The Northern Iowa Panthers saw both sides of life in the 2016 NCAA Tournament.


Friday night against Texas, they won on a halfcourt bank shot at the buzzer.

Sunday evening against Texas A&M, they suffered one of the most unforgettable meltdowns in NCAA tournament history.

Friday night, UNI advanced to the round of 32.


Sunday evening, the Panthers — who most famously advanced to the Sweet 16 on Ali Farokhmanesh’s three-pointer against Kansas six years ago — were denied re-entry to college basketball’s second weekend. Texas A&M will face Oklahoma in the West Regional semifinals in Anaheim.

during the second round of the 2016 NCAA Men's Basketball Tournament at Chesapeake Energy Arena on March 20, 2016 in Oklahoma City, Oklahoma.
during the second round of the 2016 NCAA Men’s Basketball Tournament at Chesapeake Energy Arena on March 20, 2016 in Oklahoma City, Oklahoma.

Friday. Sunday. Two polarities cannot be more distinct for Northern Iowa — in terms of the severity of plot twists involved, or the depth of feeling at each end of life’s spectrum.

Friday, the Panthers kissed in some onions from long distance, and earned this remarkable distinction on the sunny side of the street:

The Panthers carried the good energy from that game into Sunday’s contest in Oklahoma City against Texas A&M. They were rattled by an 11-0 A&M run early in the second half, but they answered that push with a 13-6 burst of their own. They established a 54-42 lead with 7:20 left, and while A&M got as close as six in the next several minutes, Northern Iowa fended off every subsequent attempt at a rally by the No. 3 seed. The 11th-seeded Panthers built their lead in the final minutes, as A&M’s season slowly slipped away…

… or so it seemed:

What happened to the Panthers in those next 34 seconds was a parade of pure paralysis, several split-second decisions that all went wrong.

A brief explanation will not only describe the final half-minute, but especially the final play of regulation which gave Texas A&M its portal to one of the all-time great NCAA tournament escapes.

UNI’s central failure in the final 34 seconds — more specifically, the final 25 seconds, in which the Panthers had no timeouts — could be partially attributed to the loss of guard Matt Bohannon, who was injured just before that chaotic half-minute began. The Panthers lacked an extra ball-handler who might not have been able to break A&M’s pressure, but certainly would have made sound decisions with the ball. It is this latter aspect of ball control which UNI neglected, ultimately leading to the Panthers’ downfall in double overtime.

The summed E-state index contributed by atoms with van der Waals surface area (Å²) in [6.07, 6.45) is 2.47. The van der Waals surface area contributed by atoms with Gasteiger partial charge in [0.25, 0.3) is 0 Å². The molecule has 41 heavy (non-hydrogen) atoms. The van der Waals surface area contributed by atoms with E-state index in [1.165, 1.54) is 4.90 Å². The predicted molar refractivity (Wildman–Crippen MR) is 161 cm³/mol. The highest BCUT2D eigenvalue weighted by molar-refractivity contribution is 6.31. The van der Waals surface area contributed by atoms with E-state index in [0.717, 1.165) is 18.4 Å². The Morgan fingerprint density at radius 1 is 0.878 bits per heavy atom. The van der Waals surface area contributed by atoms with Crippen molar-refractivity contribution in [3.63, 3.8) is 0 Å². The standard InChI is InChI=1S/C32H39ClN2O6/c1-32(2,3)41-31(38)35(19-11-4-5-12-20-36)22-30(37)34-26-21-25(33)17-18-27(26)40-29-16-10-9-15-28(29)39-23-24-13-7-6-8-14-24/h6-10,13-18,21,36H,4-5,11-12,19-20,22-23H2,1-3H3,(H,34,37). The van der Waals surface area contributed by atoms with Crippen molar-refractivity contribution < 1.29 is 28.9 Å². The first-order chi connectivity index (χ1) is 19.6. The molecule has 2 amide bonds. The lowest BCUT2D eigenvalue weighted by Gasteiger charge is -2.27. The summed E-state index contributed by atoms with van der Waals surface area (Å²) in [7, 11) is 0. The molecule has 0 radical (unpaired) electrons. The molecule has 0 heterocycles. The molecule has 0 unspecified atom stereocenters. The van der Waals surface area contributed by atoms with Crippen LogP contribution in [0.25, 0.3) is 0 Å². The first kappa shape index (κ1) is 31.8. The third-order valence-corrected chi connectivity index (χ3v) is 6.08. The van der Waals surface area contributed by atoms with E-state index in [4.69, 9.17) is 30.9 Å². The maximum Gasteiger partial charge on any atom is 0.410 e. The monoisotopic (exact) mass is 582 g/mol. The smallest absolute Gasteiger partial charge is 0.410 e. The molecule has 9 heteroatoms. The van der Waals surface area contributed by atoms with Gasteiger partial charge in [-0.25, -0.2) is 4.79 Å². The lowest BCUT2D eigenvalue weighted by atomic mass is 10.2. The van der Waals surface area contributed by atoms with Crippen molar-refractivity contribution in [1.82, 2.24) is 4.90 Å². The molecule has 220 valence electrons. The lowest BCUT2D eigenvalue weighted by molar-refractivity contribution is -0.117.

Twice in the final minute, as you’ll see in the video below, UNI players tried to spike the ball off an A&M player’s leg and out of bounds. Naturally, missing was not hoped for, but the bigger issue is that a miss enabled A&M to immediately collect the ball and put it in. If UNI was going to throw the ball away — some live-ball turnovers are better than others — chucking the ball to the other end of the court would have at least had the effect of making the Aggies work for points.

Here’s the video of the end of regulation, as Northern Iowa’s lead melted away, one turnover at a time:

One note about the last turnover which led to A&M’s tying (saving) basket with under two seconds left: In the backcourt, there is no 5-second count once a player picks up his dribble. The only count the officials use is the 10-second count to cross halfcourt. UNI’s Wes Washpun could have held that ball for 10 seconds. It would have been a turnover, but A&M would have had under two seconds left. UNI inbounded the ball with just under 12 seconds left. A&M didn’t foul — smart? Not really. The Aggies risked 10 seconds draining from the clock. Moreover, Washpun — had he chosen to give up the ball — could have turned around and launched the ball down the court. A 50-foot fling would have forced A&M to resort to the same desperation heave UNI needed to beat Texas on Friday.

Nope. Washpun gave up the ball, and he gave it up in such a way that A&M scored quickly.

Here’s how the first overtime unfolded. There was no collapse this time — A&M’s Danuel House and Alex Caruso simply hit money shots in the last minute, while UNI missed one free throw:

In double overtime, a sense of anticlimax entered the building in Oklahoma City. Washpun fouled out in the first overtime, forcing the limited Bohannon to re-enter the game. Northern Iowa didn’t lose faith — it lost its legs. A&M was fresher. The Aggies were quicker to loose balls, and they didn’t allow a single made field goal by the Panthers. With A&M leading by four in the final seconds, a Northern Iowa jumper fell multiple feet short of the basket, a reflection of the extent to which the Panthers had been worn down by attrition.

Even Harry Houdini has to admit that he never escaped a situation as dire as the one Texas A&M eluded on Sunday in the NCAA tournament.

Northern Iowa’s passage from total Friday elation to complete Sunday desolation was statistically mind-blowing:

This game won’t be remembered as a double-overtime thriller. It will be remembered as one of the most remarkable collapses in the history of sports.

About Matt Zemek

| CFB writer since 2001 |